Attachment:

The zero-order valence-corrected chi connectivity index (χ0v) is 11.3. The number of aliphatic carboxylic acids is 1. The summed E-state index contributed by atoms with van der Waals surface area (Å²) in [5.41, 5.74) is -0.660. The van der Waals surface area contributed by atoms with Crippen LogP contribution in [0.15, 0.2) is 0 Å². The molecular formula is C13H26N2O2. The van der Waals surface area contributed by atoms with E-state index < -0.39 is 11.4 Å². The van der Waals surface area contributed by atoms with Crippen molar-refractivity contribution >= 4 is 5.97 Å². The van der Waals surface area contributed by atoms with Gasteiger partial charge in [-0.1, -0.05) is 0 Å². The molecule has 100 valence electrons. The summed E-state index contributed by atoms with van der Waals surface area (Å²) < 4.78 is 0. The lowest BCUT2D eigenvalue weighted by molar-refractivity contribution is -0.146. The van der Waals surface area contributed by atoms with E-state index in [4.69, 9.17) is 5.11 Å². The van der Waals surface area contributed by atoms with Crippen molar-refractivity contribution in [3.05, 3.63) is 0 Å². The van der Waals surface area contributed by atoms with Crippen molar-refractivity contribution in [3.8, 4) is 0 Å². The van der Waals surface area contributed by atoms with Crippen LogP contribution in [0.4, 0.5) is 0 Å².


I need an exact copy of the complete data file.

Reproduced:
The zero-order valence-corrected chi connectivity index (χ0v) is 11.3. The number of aliphatic carboxylic acids is 1. The summed E-state index contributed by atoms with van der Waals surface area (Å²) in [5.41, 5.74) is -0.660. The van der Waals surface area contributed by atoms with Crippen LogP contribution in [0.15, 0.2) is 0 Å². The molecular formula is C13H26N2O2. The van der Waals surface area contributed by atoms with E-state index < -0.39 is 11.4 Å². The van der Waals surface area contributed by atoms with Crippen molar-refractivity contribution >= 4 is 5.97 Å². The van der Waals surface area contributed by atoms with Gasteiger partial charge in [-0.1, -0.05) is 0 Å². The molecule has 100 valence electrons. The summed E-state index contributed by atoms with van der Waals surface area (Å²) < 4.78 is 0. The lowest BCUT2D eigenvalue weighted by molar-refractivity contribution is -0.146. The van der Waals surface area contributed by atoms with E-state index in [4.69, 9.17) is 5.11 Å². The van der Waals surface area contributed by atoms with Crippen molar-refractivity contribution in [3.05, 3.63) is 0 Å². The van der Waals surface area contributed by atoms with Crippen molar-refractivity contribution in [3.8, 4) is 0 Å². The van der Waals surface area contributed by atoms with Crippen LogP contribution in [0.4, 0.5) is 0 Å².